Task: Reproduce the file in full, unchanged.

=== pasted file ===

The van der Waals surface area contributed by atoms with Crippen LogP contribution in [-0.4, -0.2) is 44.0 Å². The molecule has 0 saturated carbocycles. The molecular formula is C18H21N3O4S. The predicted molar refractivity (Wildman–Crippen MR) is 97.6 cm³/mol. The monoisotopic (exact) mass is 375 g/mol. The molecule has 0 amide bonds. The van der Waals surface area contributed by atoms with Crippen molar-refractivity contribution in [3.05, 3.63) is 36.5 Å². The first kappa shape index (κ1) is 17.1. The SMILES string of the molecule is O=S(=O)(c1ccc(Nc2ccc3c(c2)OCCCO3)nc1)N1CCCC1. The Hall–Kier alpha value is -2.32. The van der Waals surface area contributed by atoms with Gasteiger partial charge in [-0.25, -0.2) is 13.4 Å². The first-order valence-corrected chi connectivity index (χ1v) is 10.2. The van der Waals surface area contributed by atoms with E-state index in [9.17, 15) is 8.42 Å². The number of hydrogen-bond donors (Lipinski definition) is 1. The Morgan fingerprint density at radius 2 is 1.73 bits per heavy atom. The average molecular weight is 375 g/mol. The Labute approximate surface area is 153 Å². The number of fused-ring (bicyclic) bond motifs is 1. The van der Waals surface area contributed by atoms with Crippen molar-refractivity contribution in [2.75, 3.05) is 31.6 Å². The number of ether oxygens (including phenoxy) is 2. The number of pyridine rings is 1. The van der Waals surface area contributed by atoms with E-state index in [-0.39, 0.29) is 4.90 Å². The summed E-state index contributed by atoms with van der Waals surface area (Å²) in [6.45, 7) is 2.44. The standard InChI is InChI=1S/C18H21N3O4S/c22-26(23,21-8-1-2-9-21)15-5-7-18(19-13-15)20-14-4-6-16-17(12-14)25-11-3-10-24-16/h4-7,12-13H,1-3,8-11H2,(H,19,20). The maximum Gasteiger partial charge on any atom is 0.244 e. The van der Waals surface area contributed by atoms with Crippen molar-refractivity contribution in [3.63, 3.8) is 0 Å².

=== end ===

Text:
The van der Waals surface area contributed by atoms with Crippen LogP contribution in [-0.4, -0.2) is 44.0 Å². The molecule has 0 saturated carbocycles. The molecular formula is C18H21N3O4S. The predicted molar refractivity (Wildman–Crippen MR) is 97.6 cm³/mol. The monoisotopic (exact) mass is 375 g/mol. The molecule has 0 amide bonds. The van der Waals surface area contributed by atoms with Crippen molar-refractivity contribution in [3.05, 3.63) is 36.5 Å². The first kappa shape index (κ1) is 17.1. The SMILES string of the molecule is O=S(=O)(c1ccc(Nc2ccc3c(c2)OCCCO3)nc1)N1CCCC1. The Hall–Kier alpha value is -2.32. The van der Waals surface area contributed by atoms with Gasteiger partial charge in [-0.25, -0.2) is 13.4 Å². The first-order valence-corrected chi connectivity index (χ1v) is 10.2. The van der Waals surface area contributed by atoms with E-state index in [9.17, 15) is 8.42 Å². The number of hydrogen-bond donors (Lipinski definition) is 1. The Morgan fingerprint density at radius 2 is 1.73 bits per heavy atom. The average molecular weight is 375 g/mol. The Labute approximate surface area is 153 Å². The number of fused-ring (bicyclic) bond motifs is 1. The van der Waals surface area contributed by atoms with Crippen molar-refractivity contribution in [2.75, 3.05) is 31.6 Å². The number of ether oxygens (including phenoxy) is 2. The number of pyridine rings is 1. The van der Waals surface area contributed by atoms with E-state index in [-0.39, 0.29) is 4.90 Å². The summed E-state index contributed by atoms with van der Waals surface area (Å²) in [6.45, 7) is 2.44. The standard InChI is InChI=1S/C18H21N3O4S/c22-26(23,21-8-1-2-9-21)15-5-7-18(19-13-15)20-14-4-6-16-17(12-14)25-11-3-10-24-16/h4-7,12-13H,1-3,8-11H2,(H,19,20). The maximum Gasteiger partial charge on any atom is 0.244 e. The van der Waals surface area contributed by atoms with Crippen molar-refractivity contribution in [3.63, 3.8) is 0 Å².